Did I learn anything about a dog’s mind reading Gaita’s The Philosopher’s Dog?  Well, Gaita would assign sentimentality to my way of thinking.  Very simplistically, because dogs don’t reflect on the nature of death, in the way that humans do, acutely aware of their mortality, they don’t have a mind.  Yet Gaita seems to contradict himself when he recounts the anecdote of the aged Gypsy (his dog) slinking past a gate behind which a younger and rather neurotic border collie waits; and the sidelong glance Gypsy gives, which seems to express her humiliation at being old.  Gaita is tempted to say that his dog’s demeanour expressed an awareness of their common mortality.  But he’s sure she does not know that she will die.  I agree that young dogs are too busy living in the moment to contemplate death, just as young human beings don't reflect on death or feel their mortality.  I’m sure that when Coda went through the gate and towards the garden and running down the lane towards the main road that death was most further from her mind, as it was from mine.  While Philip expected it, I did not.  I liked Coda running and exploring, free as butterflies, and I did not expect her to be stopped dead in her tracks.  We were both na├»ve.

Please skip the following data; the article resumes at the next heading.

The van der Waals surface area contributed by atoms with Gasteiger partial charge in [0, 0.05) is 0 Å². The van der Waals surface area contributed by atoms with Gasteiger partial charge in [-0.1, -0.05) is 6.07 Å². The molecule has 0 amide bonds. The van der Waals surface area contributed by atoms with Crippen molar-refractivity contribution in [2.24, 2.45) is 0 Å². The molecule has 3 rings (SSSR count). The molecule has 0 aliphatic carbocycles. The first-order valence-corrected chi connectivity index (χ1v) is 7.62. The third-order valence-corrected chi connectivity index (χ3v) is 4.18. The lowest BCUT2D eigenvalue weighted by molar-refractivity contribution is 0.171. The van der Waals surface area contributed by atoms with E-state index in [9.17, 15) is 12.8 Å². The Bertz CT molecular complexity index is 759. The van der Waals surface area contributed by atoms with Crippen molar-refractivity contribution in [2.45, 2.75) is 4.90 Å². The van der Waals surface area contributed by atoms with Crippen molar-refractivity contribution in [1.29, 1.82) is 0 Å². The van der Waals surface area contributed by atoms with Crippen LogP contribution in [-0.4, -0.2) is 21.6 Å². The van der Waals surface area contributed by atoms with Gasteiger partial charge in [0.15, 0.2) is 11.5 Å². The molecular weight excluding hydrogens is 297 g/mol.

(The Kato Creation Myth is recounted in Raimond Gaita, The Philosopher’s Dog, Text Publishing, 2005) 

Monday, December 26, 2011

The Saga of the Ugly Dress or the Repurposed Dress



My grandmother would have been OK with the ripping of this 50 year old dressing gown to recycle, as she did that often.  I recall (and I’m certain I’m not making it up) as a child I watched as she turned old curtains into flounces and puff sleeves for my dolls.  She worked this way because of poverty.  My mother recounts how she recycled khaki ex-army uniforms into serviceable clothes for her children.  Now the ‘upcycled’ way has become fashionable and claimed by designers.  It occurs what I'm doing may be a bit of a ‘Nan’ thing. 

Madelle wasn’t the neatest seamstress.  She didn’t even bother taking out the tacking she’d put in to guide her machine sewing.  I find these personal, or hand tracks touching.  I’d virtually ripped apart two other ‘used’ dresses but with this one I tried to be patient and not rip the seams apart.  Once or twice, I did begin to tug and the seams are sewn so tight that the fabric came away rather than the stitching.  Be gentle and patient I encouraged myself.  Patience is not my forte.  Making a dress this way is certainly a lot more time-consuming than starting from scratch using new fabrics by the metre.  Unpicking is rather like weeding.  Both give you time to reflect.